What do you do when you come down with a cold or an upset stomach? Most of us probably go to the nearest pharmacy to pick up an assortment of pills, syrups or sprays; or if it’s a mild case, we might just make tea with plenty of honey. But no matter what route we choose, we know there are a number of options to help us feel better.
Early modern Europeans existed within a similar medical landscape. Although modern inventions such as antibiotics and pseudoephedrine were completely unknown to them, they still had a variety of treatment options. They could rub ointments on bruises and sore joints, drink herb-infused cordials, or even eat medicinal jams smeared onto toast. Our new online exhibit “Cordials, Unguents, and Plasters: Stocking the Early Modern Medicine Cabinet” uses Becker Library’s rare book collections to examine some of the everyday medicines that people living in the early modern period would have used.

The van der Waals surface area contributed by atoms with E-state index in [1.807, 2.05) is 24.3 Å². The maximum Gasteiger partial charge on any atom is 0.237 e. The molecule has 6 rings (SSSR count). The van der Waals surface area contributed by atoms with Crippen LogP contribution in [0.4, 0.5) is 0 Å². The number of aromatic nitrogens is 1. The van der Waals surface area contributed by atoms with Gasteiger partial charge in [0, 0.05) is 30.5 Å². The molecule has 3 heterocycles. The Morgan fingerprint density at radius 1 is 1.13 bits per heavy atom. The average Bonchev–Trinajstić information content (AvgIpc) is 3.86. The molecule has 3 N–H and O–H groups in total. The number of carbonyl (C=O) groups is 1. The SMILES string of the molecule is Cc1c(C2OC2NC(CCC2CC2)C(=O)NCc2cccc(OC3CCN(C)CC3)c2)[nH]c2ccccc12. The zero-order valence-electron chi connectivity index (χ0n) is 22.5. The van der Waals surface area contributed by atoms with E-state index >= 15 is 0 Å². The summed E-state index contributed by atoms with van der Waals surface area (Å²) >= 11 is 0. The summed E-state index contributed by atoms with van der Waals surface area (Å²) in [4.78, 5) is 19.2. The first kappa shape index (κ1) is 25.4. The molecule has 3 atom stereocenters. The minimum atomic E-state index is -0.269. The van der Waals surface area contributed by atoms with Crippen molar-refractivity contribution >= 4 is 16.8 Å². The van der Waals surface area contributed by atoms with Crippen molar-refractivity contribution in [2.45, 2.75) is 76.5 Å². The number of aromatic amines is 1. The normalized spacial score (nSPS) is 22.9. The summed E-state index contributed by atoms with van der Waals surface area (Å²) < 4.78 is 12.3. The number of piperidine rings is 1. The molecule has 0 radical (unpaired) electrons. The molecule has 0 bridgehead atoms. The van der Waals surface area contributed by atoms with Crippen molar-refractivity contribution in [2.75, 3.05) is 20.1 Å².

Check out the exhibit at beckerexhibits.wustl.edu/medicine-cabinet.